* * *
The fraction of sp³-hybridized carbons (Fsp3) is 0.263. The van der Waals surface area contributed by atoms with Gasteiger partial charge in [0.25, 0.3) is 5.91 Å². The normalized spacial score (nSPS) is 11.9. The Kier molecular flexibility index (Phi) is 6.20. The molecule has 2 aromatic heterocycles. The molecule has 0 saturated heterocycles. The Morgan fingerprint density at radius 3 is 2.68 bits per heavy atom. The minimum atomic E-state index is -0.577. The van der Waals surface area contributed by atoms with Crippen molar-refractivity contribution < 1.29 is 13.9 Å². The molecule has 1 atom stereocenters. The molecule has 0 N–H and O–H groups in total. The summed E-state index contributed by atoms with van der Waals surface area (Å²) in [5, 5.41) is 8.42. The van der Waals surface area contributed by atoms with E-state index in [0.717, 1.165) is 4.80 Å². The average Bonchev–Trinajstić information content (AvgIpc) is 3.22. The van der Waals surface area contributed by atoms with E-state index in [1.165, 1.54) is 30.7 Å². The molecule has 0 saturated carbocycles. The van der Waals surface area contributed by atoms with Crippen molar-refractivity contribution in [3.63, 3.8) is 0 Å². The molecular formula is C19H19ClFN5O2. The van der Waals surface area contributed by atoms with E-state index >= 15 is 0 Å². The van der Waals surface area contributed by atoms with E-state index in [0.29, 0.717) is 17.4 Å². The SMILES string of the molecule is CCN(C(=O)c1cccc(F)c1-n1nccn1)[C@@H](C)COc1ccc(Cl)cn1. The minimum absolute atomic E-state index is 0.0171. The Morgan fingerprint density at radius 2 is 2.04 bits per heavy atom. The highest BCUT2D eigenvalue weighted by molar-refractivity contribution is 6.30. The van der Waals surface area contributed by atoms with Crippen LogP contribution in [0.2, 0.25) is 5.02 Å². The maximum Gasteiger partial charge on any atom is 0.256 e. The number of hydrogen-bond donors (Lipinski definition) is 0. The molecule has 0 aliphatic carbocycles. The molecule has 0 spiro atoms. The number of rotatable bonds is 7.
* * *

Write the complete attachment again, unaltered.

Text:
The fraction of sp³-hybridized carbons (Fsp3) is 0.263. The van der Waals surface area contributed by atoms with Gasteiger partial charge in [0.25, 0.3) is 5.91 Å². The normalized spacial score (nSPS) is 11.9. The Kier molecular flexibility index (Phi) is 6.20. The molecule has 2 aromatic heterocycles. The molecule has 0 saturated heterocycles. The Morgan fingerprint density at radius 3 is 2.68 bits per heavy atom. The minimum atomic E-state index is -0.577. The van der Waals surface area contributed by atoms with Crippen molar-refractivity contribution < 1.29 is 13.9 Å². The molecule has 1 atom stereocenters. The molecule has 0 N–H and O–H groups in total. The summed E-state index contributed by atoms with van der Waals surface area (Å²) in [5, 5.41) is 8.42. The van der Waals surface area contributed by atoms with E-state index in [0.717, 1.165) is 4.80 Å². The average Bonchev–Trinajstić information content (AvgIpc) is 3.22. The van der Waals surface area contributed by atoms with E-state index in [1.165, 1.54) is 30.7 Å². The molecule has 0 saturated carbocycles. The van der Waals surface area contributed by atoms with Crippen molar-refractivity contribution in [3.63, 3.8) is 0 Å². The molecular formula is C19H19ClFN5O2. The van der Waals surface area contributed by atoms with E-state index >= 15 is 0 Å². The van der Waals surface area contributed by atoms with E-state index in [0.29, 0.717) is 17.4 Å². The SMILES string of the molecule is CCN(C(=O)c1cccc(F)c1-n1nccn1)[C@@H](C)COc1ccc(Cl)cn1. The minimum absolute atomic E-state index is 0.0171. The Morgan fingerprint density at radius 2 is 2.04 bits per heavy atom. The highest BCUT2D eigenvalue weighted by molar-refractivity contribution is 6.30. The van der Waals surface area contributed by atoms with Crippen LogP contribution in [0.2, 0.25) is 5.02 Å². The maximum Gasteiger partial charge on any atom is 0.256 e. The number of hydrogen-bond donors (Lipinski definition) is 0. The molecule has 0 aliphatic carbocycles. The molecule has 0 spiro atoms. The number of rotatable bonds is 7.